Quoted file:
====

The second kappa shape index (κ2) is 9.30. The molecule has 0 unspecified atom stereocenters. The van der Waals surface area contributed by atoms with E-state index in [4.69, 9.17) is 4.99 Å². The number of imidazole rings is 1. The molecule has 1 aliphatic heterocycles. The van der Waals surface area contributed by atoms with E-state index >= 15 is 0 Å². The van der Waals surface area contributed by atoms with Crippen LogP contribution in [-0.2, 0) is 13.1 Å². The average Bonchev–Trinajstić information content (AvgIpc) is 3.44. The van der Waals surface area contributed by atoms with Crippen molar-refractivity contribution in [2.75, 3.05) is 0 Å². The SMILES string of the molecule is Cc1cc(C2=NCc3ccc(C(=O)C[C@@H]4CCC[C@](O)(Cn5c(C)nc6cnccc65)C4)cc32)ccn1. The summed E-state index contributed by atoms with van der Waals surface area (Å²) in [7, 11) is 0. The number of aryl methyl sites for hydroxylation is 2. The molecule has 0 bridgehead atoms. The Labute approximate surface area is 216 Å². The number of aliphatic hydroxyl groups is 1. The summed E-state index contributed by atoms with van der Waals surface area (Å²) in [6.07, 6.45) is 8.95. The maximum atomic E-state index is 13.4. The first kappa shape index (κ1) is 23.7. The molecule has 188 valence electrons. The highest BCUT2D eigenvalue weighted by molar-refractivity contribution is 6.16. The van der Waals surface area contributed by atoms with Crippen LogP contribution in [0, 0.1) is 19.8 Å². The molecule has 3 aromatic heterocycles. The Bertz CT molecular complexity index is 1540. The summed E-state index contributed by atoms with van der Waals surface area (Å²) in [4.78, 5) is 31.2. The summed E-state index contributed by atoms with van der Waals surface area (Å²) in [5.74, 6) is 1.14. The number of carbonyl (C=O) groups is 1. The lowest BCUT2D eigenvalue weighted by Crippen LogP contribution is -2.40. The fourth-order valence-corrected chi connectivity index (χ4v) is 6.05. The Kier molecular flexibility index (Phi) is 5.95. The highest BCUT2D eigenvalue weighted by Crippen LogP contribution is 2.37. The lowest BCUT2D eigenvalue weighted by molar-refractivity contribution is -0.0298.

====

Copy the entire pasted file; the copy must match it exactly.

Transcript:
The second kappa shape index (κ2) is 9.30. The molecule has 0 unspecified atom stereocenters. The van der Waals surface area contributed by atoms with E-state index in [4.69, 9.17) is 4.99 Å². The number of imidazole rings is 1. The molecule has 1 aliphatic heterocycles. The van der Waals surface area contributed by atoms with E-state index >= 15 is 0 Å². The van der Waals surface area contributed by atoms with Crippen LogP contribution in [-0.2, 0) is 13.1 Å². The average Bonchev–Trinajstić information content (AvgIpc) is 3.44. The van der Waals surface area contributed by atoms with Crippen molar-refractivity contribution in [2.75, 3.05) is 0 Å². The SMILES string of the molecule is Cc1cc(C2=NCc3ccc(C(=O)C[C@@H]4CCC[C@](O)(Cn5c(C)nc6cnccc65)C4)cc32)ccn1. The summed E-state index contributed by atoms with van der Waals surface area (Å²) in [7, 11) is 0. The number of aryl methyl sites for hydroxylation is 2. The molecule has 0 bridgehead atoms. The Labute approximate surface area is 216 Å². The number of aliphatic hydroxyl groups is 1. The summed E-state index contributed by atoms with van der Waals surface area (Å²) in [6.07, 6.45) is 8.95. The maximum atomic E-state index is 13.4. The first kappa shape index (κ1) is 23.7. The molecule has 188 valence electrons. The highest BCUT2D eigenvalue weighted by molar-refractivity contribution is 6.16. The van der Waals surface area contributed by atoms with Crippen LogP contribution in [0, 0.1) is 19.8 Å². The molecule has 3 aromatic heterocycles. The Bertz CT molecular complexity index is 1540. The summed E-state index contributed by atoms with van der Waals surface area (Å²) in [4.78, 5) is 31.2. The summed E-state index contributed by atoms with van der Waals surface area (Å²) in [5.74, 6) is 1.14. The number of carbonyl (C=O) groups is 1. The lowest BCUT2D eigenvalue weighted by Crippen LogP contribution is -2.40. The fourth-order valence-corrected chi connectivity index (χ4v) is 6.05. The Kier molecular flexibility index (Phi) is 5.95. The highest BCUT2D eigenvalue weighted by Crippen LogP contribution is 2.37. The lowest BCUT2D eigenvalue weighted by molar-refractivity contribution is -0.0298.